Durham University
Programme and Module Handbook

Undergraduate Programme and Module Handbook 2005-2006 (archived)




Type Open Level 3 Credits 20 Availability Available in 2005/06 Module Cap None. Location Durham


  • None.


  • None.

Excluded Combination of Modules

  • None.


  • To provide a level-three optional module designed to build on methodological and theoretical work undertaken by students at levels two and three.
  • To provide students with a critical examination of core debates concerning the existence, nature and impact of globalization from a number of social science disciplines.
  • To consider the specific contribution of sociologists to contemporary thinking about globalization.


  • Over the past few years, globalization has become a buzzword both in government circles and in the social sciences.
  • Although many of today's economic and social problems (endemic unemployment, social exclusion, corporate power) are ascribed to 'globalization' there is nevertheless wide-ranging disagreement about what, if anything, the term actually means, whether 'globalization' really exists and, if it does, the nature of its impact on modern societies.
  • Starting with an examination of the theoretical and methodological issues raised by 'globalization', this module subsequently assesses its impact on the international capitalist system, social movements, nation-states and forms of national and global culture.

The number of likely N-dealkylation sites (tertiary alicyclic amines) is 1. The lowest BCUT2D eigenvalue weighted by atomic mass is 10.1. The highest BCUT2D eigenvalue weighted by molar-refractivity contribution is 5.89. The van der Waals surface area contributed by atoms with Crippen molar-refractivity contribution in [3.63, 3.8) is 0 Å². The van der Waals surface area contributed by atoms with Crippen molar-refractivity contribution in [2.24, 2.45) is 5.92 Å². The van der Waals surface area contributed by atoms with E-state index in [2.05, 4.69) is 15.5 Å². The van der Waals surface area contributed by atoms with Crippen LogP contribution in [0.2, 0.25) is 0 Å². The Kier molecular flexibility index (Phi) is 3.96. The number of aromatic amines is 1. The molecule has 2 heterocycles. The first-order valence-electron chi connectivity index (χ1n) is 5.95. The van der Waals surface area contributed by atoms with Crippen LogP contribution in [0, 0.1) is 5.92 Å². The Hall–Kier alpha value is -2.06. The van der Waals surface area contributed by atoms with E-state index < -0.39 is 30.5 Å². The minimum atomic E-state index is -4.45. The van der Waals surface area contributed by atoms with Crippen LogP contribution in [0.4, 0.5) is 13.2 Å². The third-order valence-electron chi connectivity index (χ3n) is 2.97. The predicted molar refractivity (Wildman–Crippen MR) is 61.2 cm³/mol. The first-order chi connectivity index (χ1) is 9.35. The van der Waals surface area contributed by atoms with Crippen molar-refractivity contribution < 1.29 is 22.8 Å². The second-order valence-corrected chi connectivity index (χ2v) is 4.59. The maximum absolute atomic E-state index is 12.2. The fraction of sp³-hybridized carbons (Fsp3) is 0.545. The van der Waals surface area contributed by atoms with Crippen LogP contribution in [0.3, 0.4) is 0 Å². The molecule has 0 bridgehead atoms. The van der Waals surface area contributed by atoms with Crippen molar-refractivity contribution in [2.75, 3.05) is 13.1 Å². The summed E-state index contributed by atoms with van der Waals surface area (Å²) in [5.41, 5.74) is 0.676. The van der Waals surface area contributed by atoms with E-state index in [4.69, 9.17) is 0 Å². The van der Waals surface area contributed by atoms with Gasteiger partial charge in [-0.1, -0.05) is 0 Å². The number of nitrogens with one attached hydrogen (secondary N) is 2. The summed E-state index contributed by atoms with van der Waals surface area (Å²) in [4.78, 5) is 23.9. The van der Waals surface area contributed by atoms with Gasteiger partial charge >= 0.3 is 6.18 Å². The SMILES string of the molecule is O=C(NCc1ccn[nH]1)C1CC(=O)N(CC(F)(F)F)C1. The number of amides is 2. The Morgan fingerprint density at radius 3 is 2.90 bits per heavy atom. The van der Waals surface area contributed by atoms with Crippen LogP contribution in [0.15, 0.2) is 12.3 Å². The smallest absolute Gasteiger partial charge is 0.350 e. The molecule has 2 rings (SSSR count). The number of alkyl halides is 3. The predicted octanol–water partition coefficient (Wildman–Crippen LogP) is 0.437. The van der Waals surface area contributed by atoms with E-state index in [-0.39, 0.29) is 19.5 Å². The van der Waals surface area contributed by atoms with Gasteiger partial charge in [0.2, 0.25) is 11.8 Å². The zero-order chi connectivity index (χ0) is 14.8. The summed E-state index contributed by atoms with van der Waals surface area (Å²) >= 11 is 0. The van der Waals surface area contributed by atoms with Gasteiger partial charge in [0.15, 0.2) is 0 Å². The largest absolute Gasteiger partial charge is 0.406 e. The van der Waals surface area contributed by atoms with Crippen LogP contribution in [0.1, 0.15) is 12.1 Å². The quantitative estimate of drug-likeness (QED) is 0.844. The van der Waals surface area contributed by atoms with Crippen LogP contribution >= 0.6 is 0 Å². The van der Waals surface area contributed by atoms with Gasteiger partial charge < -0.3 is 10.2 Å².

Learning Outcomes

Subject-specific Knowledge:
  • By the end of this module the 'typical' student will be able to:
  • Understand the theoretical and methodological problems raised by 'globalization' as a key contemporary idea in the social sciences.
  • Understand the importance of 'globalization' as a sociological concept.
  • Critically analyse and apply the concept of 'globalization' to a range of areas: e.g. the behaviour of social movements, the 'decline' of the nation-state, cultural issues.
  • Understand and analyse the idea of 'globalization' as a tool of historical and comparative sociological analysis.
Subject-specific Skills:
  • By the end of this module students will be able to:
  • Evaluate sociological arguments and evidence.
  • Use abstract sociological concepts with confidence.
  • Undertake and present sociological concepts in a scholarly manner.
  • Employ both theoretical and methodological expertise to issues of central concern to the sociology of globalization.